It’s all about me: the rise of narcissismby Joanne Black
The rise of narcissism is affecting us all - and not always in a good way.
When Jean Twenge’s five-year-old daughter showed her mother the worksheet she had brought home from kindergarten last month, Twenge’s heart sank. On the front of the paper, her daughter had been required to draw a picture of herself to go with the words “I’m very happy to be me”. “Well, fine,” thought her mum. But on the reverse were the words to the “Special” song, in which kindergarten children sing, to the tune of Frère Jacques, the words “I am special, I am special. Look at me! Look at me!”
It might sound cute and innocent to many parents but it is anathema to Twenge, who is not only Associate Professor of Psychology at San Diego State University, but also a world-acclaimed researcher and author on the subject of narcissism. Her central thesis is that because so many children, teenagers and adults are being encouraged to focus on themselves and their own entitlement, society itself is at risk. In everything from marriage breakdowns to the mortgage crisis, Twenge sees evidence of a narcissistic culture running rampant.
“The focus on self-admiration has caused a flight from reality to the land of grandiose fantasy,” Twenge and co-author Keith Campbell write in their book The Narcissism Epidemic. So far, so American, but the trends Twenge identifies and relates to self-entitlement are common to many Western societies. The recent furore over Samantha Brick’s claims that women hated her “for being beautiful” is a case in point.
Her column in the UK’s Daily Mail sparked debate around the world. Heated debate also arose after British Employment Minister Chris Grayling exhorted employers to consider hiring the local “surly young man in a hoodie” ahead of someone from Eastern Europe with five years’ experience and the get-up-and-go to cross the Continent in search of work. This prompted the response that if young Brits consider themselves so entitled to express their “Authentic Self” that they will not even take their hoodies off for an interview, they should also not be surprised that employers feel similarly entitled to hire the Hungarian in a suit, instead.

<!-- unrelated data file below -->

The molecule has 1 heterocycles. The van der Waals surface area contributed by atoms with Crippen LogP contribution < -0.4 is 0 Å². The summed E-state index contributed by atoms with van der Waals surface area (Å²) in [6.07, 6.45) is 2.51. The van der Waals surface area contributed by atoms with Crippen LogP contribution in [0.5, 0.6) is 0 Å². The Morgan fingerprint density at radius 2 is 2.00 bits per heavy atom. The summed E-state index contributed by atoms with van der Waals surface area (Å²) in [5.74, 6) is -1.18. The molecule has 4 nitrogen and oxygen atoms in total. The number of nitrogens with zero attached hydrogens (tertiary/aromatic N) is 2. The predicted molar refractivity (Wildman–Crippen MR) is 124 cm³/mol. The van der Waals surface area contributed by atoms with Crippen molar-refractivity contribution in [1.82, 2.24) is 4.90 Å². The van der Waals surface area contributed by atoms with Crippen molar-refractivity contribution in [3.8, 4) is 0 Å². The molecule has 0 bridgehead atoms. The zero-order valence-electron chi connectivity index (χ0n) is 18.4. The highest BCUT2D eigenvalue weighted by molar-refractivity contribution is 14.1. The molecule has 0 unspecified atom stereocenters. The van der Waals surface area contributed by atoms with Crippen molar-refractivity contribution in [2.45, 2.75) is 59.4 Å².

Decrying the “new myth” that the “projection of your chosen appearance is equivalent to a fundamental human right”, British commentators are also scathing about shop assistants who leave good jobs simply because they are asked to conceal heavily tattooed parts of their body. The new inflexible mantra is “take me as I am”. The narcissistic society might find its apogee in reality TV shows and celebrity worship, but Twenge argues its ramifications are much more important than that and affect us all. “Here in the US, for example, the percentage of babies born to unmarried mums is now 40% and it used to be 5% [in 1950],” she says by phone from her home in San Diego.